|Publication number||US6646779 B2|
|Application number||US 10/002,408|
|Publication date||Nov 11, 2003|
|Filing date||Nov 15, 2001|
|Priority date||Nov 20, 2000|
|Also published as||US20020085262, WO2002042823A1|
|Publication number||002408, 10002408, US 6646779 B2, US 6646779B2, US-B2-6646779, US6646779 B2, US6646779B2|
|Inventors||Peter B. Mumola, Flemming Tinker, Steven R. Patterson|
|Original Assignee||Zygo Corporation|
|Export Citation||BiBTeX, EndNote, RefMan|
|Patent Citations (7), Referenced by (1), Classifications (15), Legal Events (5)|
|External Links: USPTO, USPTO Assignment, Espacenet|
This application claims the benefit of the priority date of U.S. provisional application 60/249,947, filed on Nov. 20, 2000, the contents of which are herein incorporated by reference.
This invention relates to distance-measuring interferometry, and in particular, to mirrors for reflecting measurement beams in an interferometric system.
In the fabrication of an integrated circuit, there are steps during which a wafer rests on a moveable stage under a projector. As the stage moves, it experiences linear translation in a direction parallel to one of two coordinate axes that define the plane of the wafer. During these steps, it is desirable to know, with great precision, the position of the moveable stage relative to the projector.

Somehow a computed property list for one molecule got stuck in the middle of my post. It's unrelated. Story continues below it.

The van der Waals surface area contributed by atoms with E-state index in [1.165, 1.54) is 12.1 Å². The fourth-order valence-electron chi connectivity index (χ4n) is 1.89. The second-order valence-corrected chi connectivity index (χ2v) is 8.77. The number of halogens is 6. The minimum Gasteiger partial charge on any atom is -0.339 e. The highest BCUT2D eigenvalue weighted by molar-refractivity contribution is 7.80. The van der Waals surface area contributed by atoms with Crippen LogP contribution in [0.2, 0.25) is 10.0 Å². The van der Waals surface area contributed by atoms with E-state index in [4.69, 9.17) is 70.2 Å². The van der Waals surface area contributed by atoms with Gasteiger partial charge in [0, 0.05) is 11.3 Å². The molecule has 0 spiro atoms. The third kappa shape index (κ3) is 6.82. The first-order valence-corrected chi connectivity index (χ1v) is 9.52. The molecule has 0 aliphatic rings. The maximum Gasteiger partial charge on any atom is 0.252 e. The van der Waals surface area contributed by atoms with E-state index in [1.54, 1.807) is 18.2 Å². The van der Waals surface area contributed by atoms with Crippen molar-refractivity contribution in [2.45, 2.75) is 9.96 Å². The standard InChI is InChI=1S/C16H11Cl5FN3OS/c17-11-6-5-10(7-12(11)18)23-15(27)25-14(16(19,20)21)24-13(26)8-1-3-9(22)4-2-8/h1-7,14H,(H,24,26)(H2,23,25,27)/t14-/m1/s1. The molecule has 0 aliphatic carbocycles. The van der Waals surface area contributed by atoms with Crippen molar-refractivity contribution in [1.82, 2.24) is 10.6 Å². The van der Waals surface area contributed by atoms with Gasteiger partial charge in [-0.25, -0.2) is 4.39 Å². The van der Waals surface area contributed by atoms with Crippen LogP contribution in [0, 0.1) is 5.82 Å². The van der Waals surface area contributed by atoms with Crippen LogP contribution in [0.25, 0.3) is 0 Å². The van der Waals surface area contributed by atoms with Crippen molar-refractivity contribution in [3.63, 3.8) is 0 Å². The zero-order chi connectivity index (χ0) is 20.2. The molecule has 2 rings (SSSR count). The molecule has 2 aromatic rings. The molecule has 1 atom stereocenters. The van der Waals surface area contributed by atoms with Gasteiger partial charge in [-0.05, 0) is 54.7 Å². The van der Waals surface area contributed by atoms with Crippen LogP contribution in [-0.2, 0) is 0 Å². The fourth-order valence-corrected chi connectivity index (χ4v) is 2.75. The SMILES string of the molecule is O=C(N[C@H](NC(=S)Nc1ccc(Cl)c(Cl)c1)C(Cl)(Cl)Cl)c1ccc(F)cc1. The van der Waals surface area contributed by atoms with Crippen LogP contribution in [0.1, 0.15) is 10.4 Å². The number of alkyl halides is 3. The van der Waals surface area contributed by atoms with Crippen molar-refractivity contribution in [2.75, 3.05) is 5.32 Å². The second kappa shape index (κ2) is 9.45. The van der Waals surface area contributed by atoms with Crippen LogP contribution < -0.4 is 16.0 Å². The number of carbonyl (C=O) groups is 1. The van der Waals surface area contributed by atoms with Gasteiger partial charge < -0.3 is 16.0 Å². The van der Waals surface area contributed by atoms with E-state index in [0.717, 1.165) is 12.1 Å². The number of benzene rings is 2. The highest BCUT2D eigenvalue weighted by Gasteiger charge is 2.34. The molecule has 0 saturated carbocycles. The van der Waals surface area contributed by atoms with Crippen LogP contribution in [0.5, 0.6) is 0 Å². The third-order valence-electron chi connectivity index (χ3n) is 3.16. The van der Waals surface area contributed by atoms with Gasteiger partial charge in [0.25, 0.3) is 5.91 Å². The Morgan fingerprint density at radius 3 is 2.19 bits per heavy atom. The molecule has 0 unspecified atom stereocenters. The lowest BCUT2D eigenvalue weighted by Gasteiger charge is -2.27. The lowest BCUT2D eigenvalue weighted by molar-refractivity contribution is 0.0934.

One approach to determining the motion of the stage is to use an interferometer to determine the distance to a measurement spot along the edge of the stage with a measurement beam of an interferometer. A mirror attached to the stage at the measurement spot reflects the measurement beam back to the interferometer. By combining this returning beam with a reference beam, the interferometer detects motion of the mirror, and hence the stage.